On February 15, 2011, Libyans began to protest against Colonel Muammar el-Qaddafi’s 41-year-old dictatorship. Qaddafi’s response was to send his army to attack the protesters. In Benghazi, one of the protesters, bank manager Abrahim, 38, watched in horror as the clashes turned more violent. He felt compelled to document the bloodshed around him, and to exhibit the evidence on the body of his car.
The flag of pre-Qaddafi Libya is waved in the streets of Benghazi. A chant of “the people want regime change” grows louder. An army of people with no military training, under the command of ex-soldiers from Qaddafi’s army, holds a position in the east of the city, firing at forces loyal to the Libyan dictator. According to Human Rights Watch, the first four days of conflict leave 233 people dead; by March 2, the World Health Organization estimates the number has climbed to 2,000.
“I do not fear storms that sweep the horizon,” Qaddafi says, “nor do I fear planes that throw black destruction. I will resist.” He seems to be the only one who speaks. Internet access has been restricted in the country, and people are afraid to talk. “Local reporters face intimidation and the threat of worse,” Jon Williams reports for the BBC.
My car is like a journal that people come to read every week.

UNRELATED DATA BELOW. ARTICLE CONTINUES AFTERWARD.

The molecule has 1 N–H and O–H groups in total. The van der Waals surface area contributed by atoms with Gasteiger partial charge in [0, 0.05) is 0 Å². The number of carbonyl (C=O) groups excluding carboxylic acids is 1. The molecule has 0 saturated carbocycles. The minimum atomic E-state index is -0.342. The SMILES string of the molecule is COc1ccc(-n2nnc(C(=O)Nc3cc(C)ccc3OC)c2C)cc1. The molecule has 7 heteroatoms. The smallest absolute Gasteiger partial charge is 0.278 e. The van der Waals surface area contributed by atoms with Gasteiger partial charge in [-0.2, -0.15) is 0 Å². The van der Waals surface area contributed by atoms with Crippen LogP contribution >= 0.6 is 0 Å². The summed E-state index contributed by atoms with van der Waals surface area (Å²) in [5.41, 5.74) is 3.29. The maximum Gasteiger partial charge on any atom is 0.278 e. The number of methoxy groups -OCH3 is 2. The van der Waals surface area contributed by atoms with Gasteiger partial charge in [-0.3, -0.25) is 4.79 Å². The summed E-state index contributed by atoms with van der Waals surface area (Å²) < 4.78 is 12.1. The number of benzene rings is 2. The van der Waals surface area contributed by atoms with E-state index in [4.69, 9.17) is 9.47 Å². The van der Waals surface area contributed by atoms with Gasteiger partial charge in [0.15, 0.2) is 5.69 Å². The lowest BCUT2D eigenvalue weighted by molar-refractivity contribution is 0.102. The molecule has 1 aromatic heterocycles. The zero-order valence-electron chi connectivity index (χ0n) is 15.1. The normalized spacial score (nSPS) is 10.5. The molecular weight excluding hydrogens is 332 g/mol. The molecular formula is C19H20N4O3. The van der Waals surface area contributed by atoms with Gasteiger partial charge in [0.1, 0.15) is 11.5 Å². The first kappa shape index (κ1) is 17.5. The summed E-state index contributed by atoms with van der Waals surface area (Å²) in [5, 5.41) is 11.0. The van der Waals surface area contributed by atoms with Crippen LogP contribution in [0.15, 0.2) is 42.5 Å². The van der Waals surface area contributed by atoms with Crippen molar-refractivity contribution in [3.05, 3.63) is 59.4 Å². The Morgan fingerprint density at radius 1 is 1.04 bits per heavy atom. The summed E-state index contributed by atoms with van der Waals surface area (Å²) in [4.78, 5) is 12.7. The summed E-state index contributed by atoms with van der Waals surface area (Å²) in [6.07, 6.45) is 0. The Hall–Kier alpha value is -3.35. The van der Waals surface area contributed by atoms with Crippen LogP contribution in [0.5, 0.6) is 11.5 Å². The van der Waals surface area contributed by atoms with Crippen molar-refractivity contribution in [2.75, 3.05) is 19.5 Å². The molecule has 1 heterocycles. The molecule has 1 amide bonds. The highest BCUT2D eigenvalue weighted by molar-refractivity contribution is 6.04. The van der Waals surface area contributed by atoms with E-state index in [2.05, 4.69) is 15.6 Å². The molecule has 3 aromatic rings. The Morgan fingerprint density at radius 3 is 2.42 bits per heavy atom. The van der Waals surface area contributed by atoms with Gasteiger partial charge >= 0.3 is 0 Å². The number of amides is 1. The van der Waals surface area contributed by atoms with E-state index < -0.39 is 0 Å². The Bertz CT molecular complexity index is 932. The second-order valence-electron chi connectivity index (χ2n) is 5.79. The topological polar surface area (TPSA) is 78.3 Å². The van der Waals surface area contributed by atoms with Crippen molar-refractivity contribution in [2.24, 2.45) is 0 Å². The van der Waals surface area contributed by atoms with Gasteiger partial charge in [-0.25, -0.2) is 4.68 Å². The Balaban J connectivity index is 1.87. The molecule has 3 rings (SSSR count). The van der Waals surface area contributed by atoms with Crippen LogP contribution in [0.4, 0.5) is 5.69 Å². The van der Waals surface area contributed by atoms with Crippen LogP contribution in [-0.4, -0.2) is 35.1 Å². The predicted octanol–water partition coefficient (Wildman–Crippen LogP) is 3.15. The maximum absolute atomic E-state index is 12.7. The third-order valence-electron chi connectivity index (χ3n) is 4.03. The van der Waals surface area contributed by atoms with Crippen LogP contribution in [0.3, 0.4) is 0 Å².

Abrahim, 38, Benghazi, Libya
But there on the ground in Benghazi is Abrahim, facing his fears and turning his car into a statement in favor of freedom of speech. “In the beginning, there were no journalists here to see what was going on,” he says. “I wanted to record what was happening to show the world. Qaddafi’s men were killing us just for speaking out. I cannot say with words how bad Qaddafi is. He’s worse than evil. He takes everything there is to take in Libya.
“All of this has happened so quickly; it’s made me proud and forced me to do more. Every week I take new pictures and change them. This is the seventh edition. My car is like a museum, like a journal that people come to read every week. I park near the court where there’s a lot of traffic and people are able to see the car. Qaddafi would have put me in prison for a car like this. He would put you in prison if you said anything bad about him or his family. You couldn’t even tell a joke.”